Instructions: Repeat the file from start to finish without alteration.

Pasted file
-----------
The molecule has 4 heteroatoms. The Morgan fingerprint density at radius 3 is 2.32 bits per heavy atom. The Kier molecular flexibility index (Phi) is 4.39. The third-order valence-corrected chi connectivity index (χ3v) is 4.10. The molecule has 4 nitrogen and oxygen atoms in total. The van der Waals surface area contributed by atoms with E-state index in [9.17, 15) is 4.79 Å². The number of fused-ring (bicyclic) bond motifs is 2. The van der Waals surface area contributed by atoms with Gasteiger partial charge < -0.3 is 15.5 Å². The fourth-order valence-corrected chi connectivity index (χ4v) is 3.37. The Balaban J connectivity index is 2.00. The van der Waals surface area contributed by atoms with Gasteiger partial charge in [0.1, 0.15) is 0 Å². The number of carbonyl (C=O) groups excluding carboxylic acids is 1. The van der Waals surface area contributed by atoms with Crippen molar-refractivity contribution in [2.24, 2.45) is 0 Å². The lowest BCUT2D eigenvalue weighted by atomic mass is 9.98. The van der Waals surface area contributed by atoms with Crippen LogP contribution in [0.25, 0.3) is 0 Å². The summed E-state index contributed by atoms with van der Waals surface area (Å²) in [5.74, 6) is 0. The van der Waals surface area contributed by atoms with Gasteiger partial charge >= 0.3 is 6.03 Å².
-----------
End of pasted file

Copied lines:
The molecule has 4 heteroatoms. The Morgan fingerprint density at radius 3 is 2.32 bits per heavy atom. The Kier molecular flexibility index (Phi) is 4.39. The third-order valence-corrected chi connectivity index (χ3v) is 4.10. The molecule has 4 nitrogen and oxygen atoms in total. The van der Waals surface area contributed by atoms with E-state index in [9.17, 15) is 4.79 Å². The number of fused-ring (bicyclic) bond motifs is 2. The van der Waals surface area contributed by atoms with Gasteiger partial charge < -0.3 is 15.5 Å². The fourth-order valence-corrected chi connectivity index (χ4v) is 3.37. The Balaban J connectivity index is 2.00. The van der Waals surface area contributed by atoms with Gasteiger partial charge in [0.1, 0.15) is 0 Å². The number of carbonyl (C=O) groups excluding carboxylic acids is 1. The van der Waals surface area contributed by atoms with Crippen molar-refractivity contribution in [2.24, 2.45) is 0 Å². The lowest BCUT2D eigenvalue weighted by atomic mass is 9.98. The van der Waals surface area contributed by atoms with Crippen LogP contribution in [0.25, 0.3) is 0 Å². The summed E-state index contributed by atoms with van der Waals surface area (Å²) in [5.74, 6) is 0. The van der Waals surface area contributed by atoms with Gasteiger partial charge >= 0.3 is 6.03 Å².